David Sedaris would eat Chinese food – but only as an alternative to starving. So a visit to China was always going to be tricky…
David Sedaris on China and Chinese food, an article from The Guardian.
“I have to go to China.” I told people this in the way I might say, “I need to insulate my crawl space” or, “I’ve got to get these moles looked at.” That’s the way it felt, though. Like a chore. What initially put me off was the food. I’ll eat it if the alternative means starving, but I’ve never looked forward to it, not even when it seemed exotic to me.
I was in my early 20s when a Chinese restaurant opened in Raleigh, North Carolina. It was in a new building, designed to look vaguely templish, and my mother couldn’t get enough of it. “What do you say we go oriental!”
I think she liked that the food was beyond her range. Anyone could imitate the twice-baked potatoes at the Peddler, or turn out a veal parmesan like the Villa Capri’s, but there was no way a non-Chinese person could make moo shu pork, regardless of his or her training. “And the egg rolls,” she’d say. “Can you imagine!”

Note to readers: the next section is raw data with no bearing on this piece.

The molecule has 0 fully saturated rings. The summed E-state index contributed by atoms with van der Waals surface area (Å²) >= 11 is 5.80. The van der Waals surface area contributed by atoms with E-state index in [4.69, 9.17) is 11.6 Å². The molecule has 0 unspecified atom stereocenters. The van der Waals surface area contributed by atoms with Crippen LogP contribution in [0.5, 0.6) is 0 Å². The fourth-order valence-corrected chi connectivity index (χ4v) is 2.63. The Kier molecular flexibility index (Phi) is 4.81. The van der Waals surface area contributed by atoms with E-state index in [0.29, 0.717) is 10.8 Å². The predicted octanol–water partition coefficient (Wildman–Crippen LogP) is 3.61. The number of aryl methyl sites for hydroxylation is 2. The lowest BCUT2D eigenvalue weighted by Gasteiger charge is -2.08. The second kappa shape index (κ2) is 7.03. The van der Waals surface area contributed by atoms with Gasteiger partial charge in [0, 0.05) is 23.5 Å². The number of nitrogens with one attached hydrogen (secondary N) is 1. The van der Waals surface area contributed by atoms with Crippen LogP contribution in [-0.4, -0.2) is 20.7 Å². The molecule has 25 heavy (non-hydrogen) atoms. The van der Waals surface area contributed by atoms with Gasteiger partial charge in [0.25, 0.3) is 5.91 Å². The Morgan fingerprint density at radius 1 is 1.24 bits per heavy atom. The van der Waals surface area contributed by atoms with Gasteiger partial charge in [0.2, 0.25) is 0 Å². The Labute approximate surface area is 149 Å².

The restaurant didn’t have a liquor licence, but they allowed you to brown bag. Thus we’d arrive with our jug of hearty burgundy. I always got my mother to order for me, but when the kung pao chicken was brought to the table, I never perked up the way I did at the steak house or the Villa Capri. And it wasn’t just Raleigh’s Chinese food. I was equally uninterested in Chicago and, later, New York, cities with actual China Towns.
Everyone swore that the food in Beijing and Chengdu would be different from what I’d had in the US. “It’s more real,” they said, meaning, it turned out, that I could dislike it more authentically.
Read the rest here.